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|Title:||Safety and efficacy of human milk-based fortifier in enterally fed preterm and/or low birthweight infants: a systematic review and meta-analysis|
|Citation:||Archives of disease in childhood. Fetal and neonatal edition, 2021; 106(2):142-137|
|Erin Grace, Cathie Hilditch, Judith Gomersall, Carmel T Collins, Alice Rumbold, Amy K Keir ... et al.|
|Abstract:||OBJECTIVE:To conduct a systematic review and meta-analysis of the efficacy and safety of fortification of human milk with human milk-based fortifier versus cow's milk-based fortifier for use in preterm and/or very low birthweight infants. DESIGN:Randomised or quasi-randomised controlled trials comparing the effect of human milk fortification with human milk-based milk fortifier versus cow's milk-based fortifier in infants born <34 weeks' gestation and/or with birth weight <1500 g were identified by searching databases, clinical trial registries and reference lists until 5 November 2019. Two authors independently extracted data and assessed evidence quality. Meta-analyses were conducted using fixed or random effects models, as appropriate. MAIN OUTCOME MEASURES:Necrotising enterocolitis (Bell's stage II or higher) and late-onset sepsis. RESULTS:Of 863 unique records identified, 16 full-text trials were screened and 2 trials involving 334 infants were included. Primary outcome data were available for 332 infants. Use of human milk-based fortifier compared with cow's milk-based fortifier reduced the risk of necrotising enterocolitis (risk ratio 0.47, 95% CI 0.22 to 0.98). There was no clear evidence of an effect on late-onset sepsis or any other outcomes. The quality of evidence was low to very low due to imprecision and lack of blinding in one study. CONCLUSIONS:Findings suggest that there is a reduction in the incidence of necrotising enterocolitis with human milk-based fortifiers compared with cow's milk-based fortifiers. The overall quality of evidence is low. Further appropriately powered trials are required before this intervention can be routinely recommended for preterm infants.|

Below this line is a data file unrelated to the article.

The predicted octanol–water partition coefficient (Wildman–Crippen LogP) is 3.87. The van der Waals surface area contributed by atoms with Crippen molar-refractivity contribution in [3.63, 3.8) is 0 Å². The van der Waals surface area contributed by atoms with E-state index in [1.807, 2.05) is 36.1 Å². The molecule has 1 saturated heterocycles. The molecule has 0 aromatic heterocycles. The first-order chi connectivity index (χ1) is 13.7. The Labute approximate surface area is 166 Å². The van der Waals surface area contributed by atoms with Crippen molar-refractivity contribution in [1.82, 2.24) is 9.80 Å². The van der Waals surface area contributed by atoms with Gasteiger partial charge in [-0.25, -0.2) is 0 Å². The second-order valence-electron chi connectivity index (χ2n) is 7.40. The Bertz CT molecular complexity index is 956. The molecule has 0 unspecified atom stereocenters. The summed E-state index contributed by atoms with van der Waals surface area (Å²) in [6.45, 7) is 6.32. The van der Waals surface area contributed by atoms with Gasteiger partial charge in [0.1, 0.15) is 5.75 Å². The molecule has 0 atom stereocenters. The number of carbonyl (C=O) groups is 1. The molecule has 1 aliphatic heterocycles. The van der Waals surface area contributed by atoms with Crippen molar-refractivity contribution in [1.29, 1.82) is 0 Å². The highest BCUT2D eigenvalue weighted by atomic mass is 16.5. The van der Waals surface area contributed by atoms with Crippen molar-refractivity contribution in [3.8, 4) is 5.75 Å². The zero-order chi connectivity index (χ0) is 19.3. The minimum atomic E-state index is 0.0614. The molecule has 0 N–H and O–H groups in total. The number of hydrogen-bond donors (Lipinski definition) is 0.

|Rights:||© Author(s) (or their employer(s)) 2021. No commercial re-use. See rights and permissions. Published by BMJ.|
|Appears in Collections:||Paediatrics publications|
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